Whoa–did you know that?

I’m a little hazy on the methodology, but it would appear that hens produce eggs with or without actual sex. IOW, a rooster is superfluous as far as my breakfast is concerned.

“You are (XX) years old and you STILL don’t know how hens make eggs?” Mom, “We should have taken you to the country when you were a little girl. You are NOT ready to have chickens.”

In fact, Mom gave a big thumbs-down on the whole chicken venture and refuted the rosy picture painted by BackyardChickens.com.

“…noisy, filthy, and they stink to high heaven,” she said emphatically, “They are dumb as dirt, mean as can be, and far too much work, especially when you can get a fryer and a dozen eggs at Winco for about five dollars. Raise chickens in your backyard? Are you crazy?”

OK, I’m paraphrasing a bit but she definitely was against the whole project.

On the other hand…Google says that Portland ranks highest in searching on terms such as “backyard chickens,” and “chicken coops,” so how bad could chickens be? And farm-fresh eggs, which I love, have about as much in common with grocery store eggs as a Ferrari does to roller skates.

Sorry, Mom. Clearly, the chicken world has advanced since you were a kid.

I started monitoring egg auctions and thumbing through breed descriptions to find MY chickens. I’d just about settled on Easter Eggers and Rhode Island Reds, with a “tractor coop” for enhanced portability. So… 25 chickens cost less than 50 bucks. If they laid two dozen straight-from-the-chicken-butt pearls per day, at $5 or $6 per dozen I was going to make a KILLING.

I mentioned this to a chicken-owning buddy.

“Sure,” he nodded, “But not all your 25 eggs will hatch. You’ll lose a few hatchlings, so you’ll probably wind up with 10 or 12 laying hens. Then you’ve got to figure on a few more casualties until you clear out the predators.”


“Yeah, like raccoons. If there’s a raccoon within ten miles it’ll find your hens. Bite the heads right off.”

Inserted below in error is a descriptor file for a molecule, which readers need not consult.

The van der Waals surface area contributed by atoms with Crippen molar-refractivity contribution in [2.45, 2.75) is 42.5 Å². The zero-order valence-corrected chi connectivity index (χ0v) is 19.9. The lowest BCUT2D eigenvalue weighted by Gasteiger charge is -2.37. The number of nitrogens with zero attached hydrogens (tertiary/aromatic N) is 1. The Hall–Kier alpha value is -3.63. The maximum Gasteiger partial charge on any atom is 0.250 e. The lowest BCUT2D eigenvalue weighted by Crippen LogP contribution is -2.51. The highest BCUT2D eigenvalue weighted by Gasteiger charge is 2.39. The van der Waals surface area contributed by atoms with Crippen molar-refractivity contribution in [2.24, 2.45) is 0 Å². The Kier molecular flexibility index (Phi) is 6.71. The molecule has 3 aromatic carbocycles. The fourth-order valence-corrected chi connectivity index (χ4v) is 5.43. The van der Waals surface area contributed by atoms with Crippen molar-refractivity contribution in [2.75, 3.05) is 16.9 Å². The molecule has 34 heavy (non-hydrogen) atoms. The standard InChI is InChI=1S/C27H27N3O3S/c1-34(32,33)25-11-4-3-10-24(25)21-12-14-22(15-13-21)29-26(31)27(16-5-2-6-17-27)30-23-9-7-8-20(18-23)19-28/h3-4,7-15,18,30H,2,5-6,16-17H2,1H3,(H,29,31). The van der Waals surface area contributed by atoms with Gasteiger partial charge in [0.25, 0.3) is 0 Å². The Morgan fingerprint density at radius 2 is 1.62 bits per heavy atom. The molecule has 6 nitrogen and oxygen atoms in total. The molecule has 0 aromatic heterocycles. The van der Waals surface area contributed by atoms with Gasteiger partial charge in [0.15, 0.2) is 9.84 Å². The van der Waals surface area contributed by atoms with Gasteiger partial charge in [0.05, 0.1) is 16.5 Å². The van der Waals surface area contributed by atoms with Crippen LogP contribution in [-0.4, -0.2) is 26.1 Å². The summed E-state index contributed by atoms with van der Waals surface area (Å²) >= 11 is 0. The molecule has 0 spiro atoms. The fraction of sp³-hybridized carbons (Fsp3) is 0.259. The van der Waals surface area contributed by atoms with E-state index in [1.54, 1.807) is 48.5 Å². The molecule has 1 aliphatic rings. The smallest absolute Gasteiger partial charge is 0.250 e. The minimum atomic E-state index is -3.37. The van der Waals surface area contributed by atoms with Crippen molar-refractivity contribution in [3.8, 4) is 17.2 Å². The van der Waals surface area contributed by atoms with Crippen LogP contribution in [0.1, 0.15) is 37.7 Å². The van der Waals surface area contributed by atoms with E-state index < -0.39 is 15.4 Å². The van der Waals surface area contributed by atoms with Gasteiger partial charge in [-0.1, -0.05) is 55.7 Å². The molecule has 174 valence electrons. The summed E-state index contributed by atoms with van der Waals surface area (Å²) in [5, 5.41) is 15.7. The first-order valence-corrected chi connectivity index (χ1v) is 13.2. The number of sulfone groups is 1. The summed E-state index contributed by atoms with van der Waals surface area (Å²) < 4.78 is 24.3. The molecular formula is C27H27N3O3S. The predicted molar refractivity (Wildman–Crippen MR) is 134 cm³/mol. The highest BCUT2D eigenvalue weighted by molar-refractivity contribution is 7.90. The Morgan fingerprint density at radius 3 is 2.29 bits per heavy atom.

I froze. “As a matter of fact,” I said cautiously, “A raccoon family lives under my deck…”

“Well, get rid of them now or your chickens will last about ten minutes,” he warned, “Same goes for foxes and coyotes. Nothing they like better than a nice, fat hen. You need a reinforced chicken coop that you can lock down every night.”

My happy backyard of sunning hens morphed into a prison fortress surrounded by concertina wire, me, a shotgun, and guard dogs, on 24X7 patrol.

“Oh, don’t forget the truck to haul off the manure. And a contract with wherever you’re going to dump it,” he added.

“Oh, no,” I contradicted confidently, “Whatever I don’t use as fertilizer in my yard, I’m going to sell. It’ll be a nice side income.” He snorted.

“Good luck with that,” he said, “You can fertilize your yard for a year on a month’s worth of chicken manure, after you dig it out of the coop. And it has to compost for at least six months first or you’ll burn your plants. And no,” he said, holding up a hand as I started to protest, “You can’t train chickens to use the litter box. I pay a guy to take mine and he’s not cheap.”

Prison fortress surrounded by concertina wire and smelly mountains of chicken poop. The neighbors were gonna love this…not. Let’s not even talk about the fact that I need a good 30 minutes to steel myself for the cat litterbox.

…and he wasn’t done.

“Is your backyard large enough?” he asked, “You gotta get a permit if you’re going to have more than three chickens in Portland, and the chickens must stay at least 25 feet away from your neighbors and your property lines.”

OK, this was getting complicated. 

I started adding numbers…$2,500 for a reinforced chicken coop, $1,000 or so for permits, an incubator, warming lights, food, lice dust, hauling manure and such, plus the cost of chickens and replacement chickens. Vet bills, losses to predators, visits from the exterminator, neighborhood lawsuits…

Figuring conservatively, my new venture would cost maybe $5 per egg…

“You know,” said my boss, thoughtfully, “Mike sells fresh eggs from his chickens, brings them right to the office. Couple bucks a dozen…”